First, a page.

2. How do you evaluate and control any large changes in the risk profile or any new risks your business might face?
  3. How will you communicate these in your business?

Identify key risks

Do you actually know what the business goals are? Very often SME leaders think that this is not required for a business their size and that they are the only ones who should know where they are going. This is only true if your business is a one-man show.

All employees should know what the business objectives are and they will then be able to identify the risks associated with those business goals and focus on those that will prevent them from reaching those business goals. If a risk is not going to prevent you from reaching such targets, it is not a risk to worry about.

Once you have identified these risks, the next step is to plot them in a simple risk profile. It is of no use looking at any risk in one dimension only; all risks must be evaluated in two dimensions. First, how often can it happen (the frequency) and secondly, how bad is it if it does happen (the impact).

From this simple risk profile you can then identify the top five or top ten risks and proceed to formulate your action plans on how to mitigate, control or optimise these risks to the benefit of your business.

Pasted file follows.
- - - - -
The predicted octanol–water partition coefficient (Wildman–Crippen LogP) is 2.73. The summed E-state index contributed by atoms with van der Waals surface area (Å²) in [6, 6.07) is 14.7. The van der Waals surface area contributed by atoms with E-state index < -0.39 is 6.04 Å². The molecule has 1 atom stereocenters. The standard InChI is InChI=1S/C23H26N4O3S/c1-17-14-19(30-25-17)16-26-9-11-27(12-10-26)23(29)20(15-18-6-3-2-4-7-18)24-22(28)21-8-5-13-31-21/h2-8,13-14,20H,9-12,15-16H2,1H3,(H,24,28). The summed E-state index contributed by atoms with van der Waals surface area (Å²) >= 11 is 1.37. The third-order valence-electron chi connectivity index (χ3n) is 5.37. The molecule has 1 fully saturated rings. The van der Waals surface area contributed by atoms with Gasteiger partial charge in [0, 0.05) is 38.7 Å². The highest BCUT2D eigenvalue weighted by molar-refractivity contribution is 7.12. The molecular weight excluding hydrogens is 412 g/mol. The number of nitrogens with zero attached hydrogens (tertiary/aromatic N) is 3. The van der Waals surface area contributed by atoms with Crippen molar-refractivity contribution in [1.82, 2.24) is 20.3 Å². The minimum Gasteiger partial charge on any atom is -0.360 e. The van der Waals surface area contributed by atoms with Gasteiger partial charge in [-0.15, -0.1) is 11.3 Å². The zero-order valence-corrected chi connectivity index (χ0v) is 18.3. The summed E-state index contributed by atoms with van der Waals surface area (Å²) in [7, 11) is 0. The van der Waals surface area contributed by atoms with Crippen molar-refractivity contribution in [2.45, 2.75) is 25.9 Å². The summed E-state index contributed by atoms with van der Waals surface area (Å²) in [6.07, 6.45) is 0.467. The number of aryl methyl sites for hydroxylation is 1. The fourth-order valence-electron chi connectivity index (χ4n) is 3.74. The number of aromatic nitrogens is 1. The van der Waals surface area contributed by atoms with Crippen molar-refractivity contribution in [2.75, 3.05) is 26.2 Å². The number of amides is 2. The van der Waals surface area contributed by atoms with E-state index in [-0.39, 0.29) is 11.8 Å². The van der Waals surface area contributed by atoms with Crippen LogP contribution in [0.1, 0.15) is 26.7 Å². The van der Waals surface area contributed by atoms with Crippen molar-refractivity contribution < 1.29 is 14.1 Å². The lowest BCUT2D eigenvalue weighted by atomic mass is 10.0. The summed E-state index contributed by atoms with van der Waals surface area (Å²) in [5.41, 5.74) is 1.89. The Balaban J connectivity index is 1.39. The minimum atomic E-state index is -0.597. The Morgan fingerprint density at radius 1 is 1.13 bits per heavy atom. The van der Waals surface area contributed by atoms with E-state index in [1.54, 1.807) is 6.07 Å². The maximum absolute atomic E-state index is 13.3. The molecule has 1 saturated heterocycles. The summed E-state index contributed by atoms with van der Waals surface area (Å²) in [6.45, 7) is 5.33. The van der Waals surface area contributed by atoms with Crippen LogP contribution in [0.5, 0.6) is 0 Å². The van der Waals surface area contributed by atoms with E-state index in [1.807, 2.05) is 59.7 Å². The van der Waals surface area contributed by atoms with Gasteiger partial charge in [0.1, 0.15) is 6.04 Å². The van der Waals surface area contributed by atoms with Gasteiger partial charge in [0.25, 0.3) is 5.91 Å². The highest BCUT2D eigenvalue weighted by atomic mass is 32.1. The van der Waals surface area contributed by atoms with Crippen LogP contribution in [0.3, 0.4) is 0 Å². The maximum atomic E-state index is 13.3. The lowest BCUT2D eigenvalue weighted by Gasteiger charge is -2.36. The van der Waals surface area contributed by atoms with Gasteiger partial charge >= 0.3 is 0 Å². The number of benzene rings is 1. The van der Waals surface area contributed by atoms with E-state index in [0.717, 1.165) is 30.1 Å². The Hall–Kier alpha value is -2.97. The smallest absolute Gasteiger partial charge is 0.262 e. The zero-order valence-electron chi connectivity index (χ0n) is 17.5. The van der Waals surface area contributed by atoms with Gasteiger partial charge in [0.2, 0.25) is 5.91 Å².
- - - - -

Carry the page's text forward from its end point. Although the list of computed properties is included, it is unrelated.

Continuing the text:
Risk treatment can also include the option of risk transfer is normally where you take out insurance for certain risks that you find too large to accept. It is important to discuss your risk profile and your business’ risk management culture with your insurance broker or underwriter so as to obtain the optimum insurance cover at the best price. If you practice good risk management principles within your business, you should be paying less in premiums than a comparable business with no risk management process.

Evaluate changes in risk

The risk profile is a snapshot in time and many internal and external factors will influence your risk profile. You have to adjust your risk management strategies accordingly.

Therefore, you need a process to assess the large changes internal to your business and for the same reason, you also need to be cognizant of external changes and the effect those will have on your business.

If any internal of external change will affect the way you do business or, the way you planned to achieve your business goals, you need to re-assess your risks and re-plot your risk profile. Doing this will help you to effectively implement new action plans to mitigate and control to optimise those risks to your advantage.

Communicate the risks